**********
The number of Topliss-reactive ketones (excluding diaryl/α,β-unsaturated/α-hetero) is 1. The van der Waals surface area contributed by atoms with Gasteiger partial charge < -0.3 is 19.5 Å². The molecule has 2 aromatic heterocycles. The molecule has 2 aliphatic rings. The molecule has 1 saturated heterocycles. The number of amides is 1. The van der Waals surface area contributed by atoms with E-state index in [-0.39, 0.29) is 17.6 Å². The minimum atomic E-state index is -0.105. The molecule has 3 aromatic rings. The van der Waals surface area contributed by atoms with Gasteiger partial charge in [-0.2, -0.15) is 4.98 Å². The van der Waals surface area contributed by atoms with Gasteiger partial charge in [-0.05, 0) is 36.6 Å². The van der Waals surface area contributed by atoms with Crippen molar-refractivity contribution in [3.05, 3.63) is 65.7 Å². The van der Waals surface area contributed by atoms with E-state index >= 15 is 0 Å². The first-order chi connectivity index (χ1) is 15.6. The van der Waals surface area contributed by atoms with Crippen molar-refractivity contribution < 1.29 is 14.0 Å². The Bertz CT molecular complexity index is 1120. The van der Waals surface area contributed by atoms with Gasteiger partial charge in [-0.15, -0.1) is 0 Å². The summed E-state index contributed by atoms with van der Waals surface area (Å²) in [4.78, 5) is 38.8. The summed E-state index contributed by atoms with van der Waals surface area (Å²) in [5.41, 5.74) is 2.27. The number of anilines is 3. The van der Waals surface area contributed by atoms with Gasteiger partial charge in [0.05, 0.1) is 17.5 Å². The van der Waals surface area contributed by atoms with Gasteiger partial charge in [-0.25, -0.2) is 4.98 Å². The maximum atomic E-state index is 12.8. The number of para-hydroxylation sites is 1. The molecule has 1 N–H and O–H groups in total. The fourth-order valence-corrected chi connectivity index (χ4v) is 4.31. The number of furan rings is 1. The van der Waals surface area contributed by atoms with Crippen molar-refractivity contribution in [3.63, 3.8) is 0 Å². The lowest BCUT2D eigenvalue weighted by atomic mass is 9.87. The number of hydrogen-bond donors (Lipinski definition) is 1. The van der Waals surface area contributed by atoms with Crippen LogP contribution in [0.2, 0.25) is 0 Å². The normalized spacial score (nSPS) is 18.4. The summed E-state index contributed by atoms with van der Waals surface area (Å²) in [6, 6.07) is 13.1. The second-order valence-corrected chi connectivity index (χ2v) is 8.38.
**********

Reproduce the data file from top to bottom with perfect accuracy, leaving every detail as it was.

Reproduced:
The number of Topliss-reactive ketones (excluding diaryl/α,β-unsaturated/α-hetero) is 1. The van der Waals surface area contributed by atoms with Gasteiger partial charge < -0.3 is 19.5 Å². The molecule has 2 aromatic heterocycles. The molecule has 2 aliphatic rings. The molecule has 1 saturated heterocycles. The number of amides is 1. The van der Waals surface area contributed by atoms with E-state index in [-0.39, 0.29) is 17.6 Å². The minimum atomic E-state index is -0.105. The molecule has 3 aromatic rings. The van der Waals surface area contributed by atoms with Gasteiger partial charge in [-0.2, -0.15) is 4.98 Å². The van der Waals surface area contributed by atoms with Gasteiger partial charge in [-0.05, 0) is 36.6 Å². The van der Waals surface area contributed by atoms with Crippen molar-refractivity contribution in [3.05, 3.63) is 65.7 Å². The van der Waals surface area contributed by atoms with E-state index >= 15 is 0 Å². The first-order chi connectivity index (χ1) is 15.6. The van der Waals surface area contributed by atoms with Crippen molar-refractivity contribution < 1.29 is 14.0 Å². The Bertz CT molecular complexity index is 1120. The van der Waals surface area contributed by atoms with Gasteiger partial charge in [-0.15, -0.1) is 0 Å². The summed E-state index contributed by atoms with van der Waals surface area (Å²) in [4.78, 5) is 38.8. The summed E-state index contributed by atoms with van der Waals surface area (Å²) in [5.41, 5.74) is 2.27. The number of anilines is 3. The van der Waals surface area contributed by atoms with Gasteiger partial charge in [0.05, 0.1) is 17.5 Å². The van der Waals surface area contributed by atoms with Gasteiger partial charge in [-0.25, -0.2) is 4.98 Å². The maximum atomic E-state index is 12.8. The number of para-hydroxylation sites is 1. The molecule has 1 N–H and O–H groups in total. The fourth-order valence-corrected chi connectivity index (χ4v) is 4.31. The number of furan rings is 1. The van der Waals surface area contributed by atoms with Crippen molar-refractivity contribution in [3.63, 3.8) is 0 Å². The lowest BCUT2D eigenvalue weighted by atomic mass is 9.87. The number of hydrogen-bond donors (Lipinski definition) is 1. The van der Waals surface area contributed by atoms with Crippen LogP contribution in [0.2, 0.25) is 0 Å². The normalized spacial score (nSPS) is 18.4. The summed E-state index contributed by atoms with van der Waals surface area (Å²) in [6, 6.07) is 13.1. The second-order valence-corrected chi connectivity index (χ2v) is 8.38.